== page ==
Page 1

Separating the best

Monday Partly sunny but very cold during nighttime B8

Many Peninsula wrestlers go on to regionals B1


February 6, 2012

Port Angeles-Sequim-West End

Lead found in dam site soil Archaeology may hamper cleanup work BY TOM CALLIS


PORT ANGELES — The National Park Service is working on a plan to remove lead-contaminated soil from the Elwha Dam. Lead paint used on the dam’s penstocks, now removed, contaminated the soil on the north slope of the hill between the two channels of the Elwha River. It’s unclear how much soil will have to be removed or when the work will take place, Olympic National Park spokeswoman Barb Maynes said. Park Service archaeologists will watch the work closely since the area is believed to be the location of a former Klallam hunting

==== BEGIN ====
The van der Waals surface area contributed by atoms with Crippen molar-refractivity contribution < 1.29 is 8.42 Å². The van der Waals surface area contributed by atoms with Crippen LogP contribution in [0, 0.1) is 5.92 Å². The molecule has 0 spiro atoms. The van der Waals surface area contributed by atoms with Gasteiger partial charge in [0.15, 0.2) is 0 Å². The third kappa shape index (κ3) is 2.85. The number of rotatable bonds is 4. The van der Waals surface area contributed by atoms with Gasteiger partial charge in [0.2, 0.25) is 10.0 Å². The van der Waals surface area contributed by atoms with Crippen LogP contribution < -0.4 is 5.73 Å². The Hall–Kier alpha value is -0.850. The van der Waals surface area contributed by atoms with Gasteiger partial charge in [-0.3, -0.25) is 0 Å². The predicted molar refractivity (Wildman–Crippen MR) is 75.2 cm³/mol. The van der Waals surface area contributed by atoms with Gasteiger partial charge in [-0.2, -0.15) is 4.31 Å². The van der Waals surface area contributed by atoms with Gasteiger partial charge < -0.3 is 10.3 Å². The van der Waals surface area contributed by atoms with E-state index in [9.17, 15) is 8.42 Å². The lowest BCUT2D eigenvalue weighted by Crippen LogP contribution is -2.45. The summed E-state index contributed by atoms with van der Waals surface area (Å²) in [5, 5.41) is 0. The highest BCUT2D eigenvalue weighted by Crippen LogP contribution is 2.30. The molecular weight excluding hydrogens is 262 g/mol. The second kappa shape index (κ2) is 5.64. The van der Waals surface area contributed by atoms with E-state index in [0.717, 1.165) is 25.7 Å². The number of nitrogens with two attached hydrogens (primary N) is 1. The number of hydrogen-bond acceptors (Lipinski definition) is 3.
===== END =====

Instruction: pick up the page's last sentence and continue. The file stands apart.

camp, Maynes ONLINE . . . said. In 2008, archaeologists hired by the park found a large concentration of basalt flakes, made when hunt- ■ Real-time ers chiseled the views of rock to make both sites: arrow heads and http:// spear points. The flakes pdndams were found between 2 feet and 5 feet below the surface, said Bill White, Lower Elwha Klallam tribal archaeologist. No other artifacts were found, he said. Maynes said archaeologists are monitoring all excavating work at the Elwha and Glines Canyon dams, which are being demolished as part of a $325 milNATIONAL PARK SERVICE lion river restoration project. The Lower Elwha Klallam There’s no Elwha Dam left at the site where it had stood for 99 years, but lead has been tribe will sign off on the work, found in the slope between the two channels. This image was captured Sunday from the webcam pointed at the work location. White said.